Ever since Gannett invented USA TODAY in 1982 (after TV but before the Web), the once-most-widely-circulated daily has had a special romance not merely with the national weather map but with weather and climate (and the wisdom to know the difference). This strength still shows up in their daily coverage and online explainer library.
It may be wrong to think of Climate Central as a news organization -- but news is a big part of what it does. As befits a climate information source, its vision goes well beyond the day-to-day. It has scientists on staff, as well as writers (some of the very best). It makes stories as often as it breaks them. It originated at the Yale School of Forestry and Environmental Studies (during the era of Gus Speth) and is foundation-funded. Its self-declared mission: "Communicate the science and effects of climate change to the public and decision-makers, and inspire Americans to support action to stabilize the climate and prepare for a hotter world."
Say what you will about Accuweather as a company or about meteorologists' opinions on climate (and we won't say any of it here) -- Accuweather maintains a surprisingly thorough and unbiased collection of news on climate change topics, although it seldom breaks much new ground.
Well, yes, these ARE the folks who brought you Shark Week. But who else owns a whole TV channel
The Climate Ark website has a variety of good links and sources on climate, including a pretty good climate news feed. This aggregation of links to news stories about climate is updated daily, but is really an archive of some 11 years of climate news, tagged and searchable. It is one of several sites run by environmental internet pioneer Glen Barry, via his donation-funded nonprofit Ecological Internet.
While not everyone wants a climate blog devoted to Texas, you have to admit Texas is today one of the driest, hottest, and most anti-science places in the nation (albeit also home to great scientists). Veteran reporter Bill Dawson is accurate, reliable, fair, and ethical. TCN is sponsored by the Houston Advanced Research Center and funded by Houston-based foundations. TCN aggregates news and does some original reporting.
NEWS FROM THE CLIMATE WARS
There is a war going on over manmade global climate change, and journalists are at the very front. Scientists who actually study climate largely agree on the basic findings that human emissions of greenhouse gases are causing rises in global mean surface temperature and other climate changes. As greenhouse gas concentrations rise, climate change will intensify, threatening the stability of food supply, ecosystems, and human security. There are many proposed solutions for reducing emissions and adapting -- but many of those solutions are opposed by corporations who make profits from greenhouse emissions and nations who see their economic growth as requiring more emissions. Fossil-fuel industries have spent millions in disinformation efforts to convince people not to "believe" in the science. These propagandists vilify both scientists and journalists -- and rush forward to urge journalists to be "objective" by balancing truth with untruth. The following sources offer some help in sifting through the heaps of false, distorted, and misleading stories about climate change.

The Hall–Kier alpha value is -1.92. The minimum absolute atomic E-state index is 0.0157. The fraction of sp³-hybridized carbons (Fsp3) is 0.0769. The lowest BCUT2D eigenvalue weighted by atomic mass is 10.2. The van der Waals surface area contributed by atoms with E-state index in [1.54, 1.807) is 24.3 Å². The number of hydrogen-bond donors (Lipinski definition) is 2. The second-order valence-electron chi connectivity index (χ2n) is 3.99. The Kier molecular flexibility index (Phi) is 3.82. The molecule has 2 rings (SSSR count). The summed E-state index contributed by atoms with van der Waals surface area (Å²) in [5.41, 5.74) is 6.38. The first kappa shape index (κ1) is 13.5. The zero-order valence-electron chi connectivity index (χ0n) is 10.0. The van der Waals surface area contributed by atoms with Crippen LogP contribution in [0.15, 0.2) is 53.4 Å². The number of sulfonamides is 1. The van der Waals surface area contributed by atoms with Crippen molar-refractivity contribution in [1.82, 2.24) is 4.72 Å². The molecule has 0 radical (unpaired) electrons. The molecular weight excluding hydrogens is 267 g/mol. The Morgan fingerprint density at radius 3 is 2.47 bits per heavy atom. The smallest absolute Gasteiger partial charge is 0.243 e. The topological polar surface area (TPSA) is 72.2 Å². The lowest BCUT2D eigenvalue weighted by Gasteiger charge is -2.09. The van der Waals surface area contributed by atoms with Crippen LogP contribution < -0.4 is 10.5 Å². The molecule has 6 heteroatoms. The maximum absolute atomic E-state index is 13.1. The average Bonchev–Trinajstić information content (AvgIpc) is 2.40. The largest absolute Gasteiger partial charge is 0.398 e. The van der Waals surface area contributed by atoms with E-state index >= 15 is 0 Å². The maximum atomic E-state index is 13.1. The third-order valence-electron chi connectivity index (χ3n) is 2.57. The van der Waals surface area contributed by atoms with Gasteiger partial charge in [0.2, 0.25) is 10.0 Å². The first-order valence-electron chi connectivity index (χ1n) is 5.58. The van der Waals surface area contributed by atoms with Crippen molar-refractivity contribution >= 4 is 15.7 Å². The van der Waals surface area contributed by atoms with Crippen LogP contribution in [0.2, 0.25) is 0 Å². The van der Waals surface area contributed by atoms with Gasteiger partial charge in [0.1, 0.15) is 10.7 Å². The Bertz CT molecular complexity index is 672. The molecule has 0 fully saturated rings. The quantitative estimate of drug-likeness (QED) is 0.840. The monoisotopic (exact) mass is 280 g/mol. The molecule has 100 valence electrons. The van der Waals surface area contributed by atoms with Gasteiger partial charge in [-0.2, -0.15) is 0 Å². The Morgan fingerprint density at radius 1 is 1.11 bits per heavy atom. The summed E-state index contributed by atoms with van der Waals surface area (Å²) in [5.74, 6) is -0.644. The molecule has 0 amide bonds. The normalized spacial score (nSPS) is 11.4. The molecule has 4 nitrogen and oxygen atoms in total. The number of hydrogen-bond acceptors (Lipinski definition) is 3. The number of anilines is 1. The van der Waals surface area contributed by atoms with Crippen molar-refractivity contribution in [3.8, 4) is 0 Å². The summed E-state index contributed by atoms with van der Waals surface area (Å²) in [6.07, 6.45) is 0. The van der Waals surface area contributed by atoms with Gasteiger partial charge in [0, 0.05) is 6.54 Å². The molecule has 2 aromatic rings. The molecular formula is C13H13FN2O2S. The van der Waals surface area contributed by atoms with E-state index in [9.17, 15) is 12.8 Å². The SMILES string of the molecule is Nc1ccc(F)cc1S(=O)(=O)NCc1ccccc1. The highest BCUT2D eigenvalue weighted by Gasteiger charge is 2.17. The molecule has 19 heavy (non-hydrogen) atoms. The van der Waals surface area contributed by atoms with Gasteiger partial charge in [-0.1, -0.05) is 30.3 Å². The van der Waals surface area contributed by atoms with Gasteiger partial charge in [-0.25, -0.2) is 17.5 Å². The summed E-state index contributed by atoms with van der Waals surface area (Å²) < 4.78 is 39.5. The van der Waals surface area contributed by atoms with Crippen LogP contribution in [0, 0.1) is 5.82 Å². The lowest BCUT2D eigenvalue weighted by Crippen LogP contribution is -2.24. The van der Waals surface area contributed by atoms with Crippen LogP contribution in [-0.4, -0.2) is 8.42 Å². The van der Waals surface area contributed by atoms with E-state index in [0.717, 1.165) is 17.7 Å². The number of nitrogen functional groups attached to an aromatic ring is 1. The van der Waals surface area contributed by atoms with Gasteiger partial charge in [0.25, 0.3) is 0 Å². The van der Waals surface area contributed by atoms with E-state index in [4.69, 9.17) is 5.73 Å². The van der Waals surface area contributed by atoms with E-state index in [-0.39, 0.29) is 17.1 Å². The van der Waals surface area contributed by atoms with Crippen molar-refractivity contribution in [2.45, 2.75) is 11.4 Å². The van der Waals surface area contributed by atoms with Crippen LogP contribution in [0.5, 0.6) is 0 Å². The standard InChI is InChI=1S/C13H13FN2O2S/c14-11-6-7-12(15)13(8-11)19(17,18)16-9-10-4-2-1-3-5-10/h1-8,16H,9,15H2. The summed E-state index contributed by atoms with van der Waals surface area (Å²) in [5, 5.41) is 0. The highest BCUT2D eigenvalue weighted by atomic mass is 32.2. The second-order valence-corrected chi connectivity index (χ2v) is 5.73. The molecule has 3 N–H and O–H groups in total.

RealClimate is a robust climate science blog written by real scientists. It is generally objective, open-minded, evidence-based, and scientifically sound. In a mediasphere where disinformation often dominates, it serves as an antidote to inaccurate and distorted representations of what is actually being learned by legitimate peer-reviewed science. It responds fairly quickly to whatever climate-science misconception is current. Deniers hate it. Gavin Schmidt of GISS and Michael Mann of Penn State lead a team of roughly a dozen contributors.
InsideClimate News is somewhat unique. It describes itself as "a non-profit, non-partisan news organization that covers energy and climate change — plus the territory in between where law, policy and public opinion are shaped." It is solution-oriented, which may give it a bit of progressive bias (it is a rebranding of the former SolveClimate.org). Also diagnostic is that it covers energy (the solution) as much as climate itself (the problem). The emphasis is on quality, meaningful journalism -- as may be evidenced by the fact that InsideClimate News material is republished by Reuters, AP, The Guardian, Alternet, New America Media, and High Country News.